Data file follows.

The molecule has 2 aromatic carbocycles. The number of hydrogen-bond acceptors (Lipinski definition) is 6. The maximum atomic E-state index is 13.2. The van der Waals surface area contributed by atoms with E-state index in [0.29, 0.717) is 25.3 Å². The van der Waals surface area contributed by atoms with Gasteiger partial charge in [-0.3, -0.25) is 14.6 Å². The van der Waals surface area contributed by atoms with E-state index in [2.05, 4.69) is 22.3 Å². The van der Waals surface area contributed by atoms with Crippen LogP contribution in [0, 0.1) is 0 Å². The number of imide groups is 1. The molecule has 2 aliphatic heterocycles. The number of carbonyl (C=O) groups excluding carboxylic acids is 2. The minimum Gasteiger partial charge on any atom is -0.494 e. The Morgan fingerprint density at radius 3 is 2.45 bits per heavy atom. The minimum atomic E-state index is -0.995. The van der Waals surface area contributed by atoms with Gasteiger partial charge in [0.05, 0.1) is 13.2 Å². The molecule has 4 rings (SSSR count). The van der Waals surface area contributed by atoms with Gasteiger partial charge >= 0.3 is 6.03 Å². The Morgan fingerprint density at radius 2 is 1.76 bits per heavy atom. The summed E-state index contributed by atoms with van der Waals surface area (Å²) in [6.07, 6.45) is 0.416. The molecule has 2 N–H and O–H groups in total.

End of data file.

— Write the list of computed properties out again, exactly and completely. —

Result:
The molecule has 2 aromatic carbocycles. The number of hydrogen-bond acceptors (Lipinski definition) is 6. The maximum atomic E-state index is 13.2. The van der Waals surface area contributed by atoms with E-state index in [0.29, 0.717) is 25.3 Å². The van der Waals surface area contributed by atoms with Gasteiger partial charge in [-0.3, -0.25) is 14.6 Å². The van der Waals surface area contributed by atoms with E-state index in [2.05, 4.69) is 22.3 Å². The van der Waals surface area contributed by atoms with Crippen LogP contribution in [0, 0.1) is 0 Å². The number of imide groups is 1. The molecule has 2 aliphatic heterocycles. The number of carbonyl (C=O) groups excluding carboxylic acids is 2. The minimum Gasteiger partial charge on any atom is -0.494 e. The Morgan fingerprint density at radius 3 is 2.45 bits per heavy atom. The minimum atomic E-state index is -0.995. The van der Waals surface area contributed by atoms with Gasteiger partial charge in [0.05, 0.1) is 13.2 Å². The molecule has 4 rings (SSSR count). The van der Waals surface area contributed by atoms with Gasteiger partial charge >= 0.3 is 6.03 Å². The Morgan fingerprint density at radius 2 is 1.76 bits per heavy atom. The summed E-state index contributed by atoms with van der Waals surface area (Å²) in [6.07, 6.45) is 0.416. The molecule has 2 N–H and O–H groups in total.